While COVID-19 might have heightened the heart’s affinity for the home, the pandemic has also placed new emphasis on what people expect of their residences, according to Point2homes.
Additional space and outdoor amenities are still highly in demand. Are homebuyers compromising on their housing wish lists amid continuing economic uncertainty?
Last year’s Point2homes analysis of the most popular keywords, features, and amenities showed that, regardless of the price tag, granite countertops, stainless-steel appliances, and hardwood floors topped the list of desired features.
Now, while those amenities maintain a special place in the hearts of home seekers, interest in them is taking a back seat to square footage and living space, floor plan design, and outdoor home features.
That said, sweeping changes like those aren’t made by all homebuyers. For many first-time and repeat buyers, for example, affordability is a higher priority. More cautious buyers in certain areas have an eye out for less expensive, smaller properties.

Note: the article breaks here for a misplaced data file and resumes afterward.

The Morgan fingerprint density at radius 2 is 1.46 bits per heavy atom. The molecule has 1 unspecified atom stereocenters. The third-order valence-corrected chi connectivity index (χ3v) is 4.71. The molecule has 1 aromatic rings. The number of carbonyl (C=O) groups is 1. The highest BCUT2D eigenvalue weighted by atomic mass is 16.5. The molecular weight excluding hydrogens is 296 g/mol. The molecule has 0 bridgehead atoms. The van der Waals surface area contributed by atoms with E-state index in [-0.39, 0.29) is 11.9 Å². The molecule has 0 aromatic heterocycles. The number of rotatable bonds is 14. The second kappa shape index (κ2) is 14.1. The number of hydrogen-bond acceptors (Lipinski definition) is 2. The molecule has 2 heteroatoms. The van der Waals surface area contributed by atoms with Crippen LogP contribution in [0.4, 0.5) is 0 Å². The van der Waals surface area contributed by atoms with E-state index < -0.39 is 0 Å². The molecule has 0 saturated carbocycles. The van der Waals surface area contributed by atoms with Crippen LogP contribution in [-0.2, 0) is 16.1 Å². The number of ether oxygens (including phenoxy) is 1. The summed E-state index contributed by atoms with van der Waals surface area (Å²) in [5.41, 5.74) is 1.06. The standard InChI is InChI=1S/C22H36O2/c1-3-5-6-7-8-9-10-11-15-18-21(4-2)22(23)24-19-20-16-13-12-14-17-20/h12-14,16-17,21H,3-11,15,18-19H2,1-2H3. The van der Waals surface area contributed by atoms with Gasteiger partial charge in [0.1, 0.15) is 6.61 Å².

Searches for homes under 1,000 square feet in cities such as Houston, Columbus, Charlotte, and Seattle have spiked, while interest in properties with at least three bedrooms and more bathrooms also has increased.
The work-from-home requirements spawned by the pandemic could significantly reverberate throughout homebuying over the coming year, data from another recent industry survey suggests.
A June poll of 2,000 potential shoppers who indicated plans to purchase a home in the next year, 63% of those currently working from home stated their potential purchase stemmed from their ability to work remotely, while a home office was the most popular feature in the next residence of more than 20% of respondents who are buying due to remote work. A garage, quiet location, an updated kitchen, large backyard and an open floor plan followed in popularity.
"The ability to work remotely is expanding home shoppers' geographic options and driving their motivation to buy, even if it means a longer commute, at least in the short term," said Realtor.com Senior Economist George Ratiu. Although it's too early to tell what long-term impact the COVID-era of remote work will have on housing, it's clear that the pandemic is shaping how people live and work under the same roof, he continued.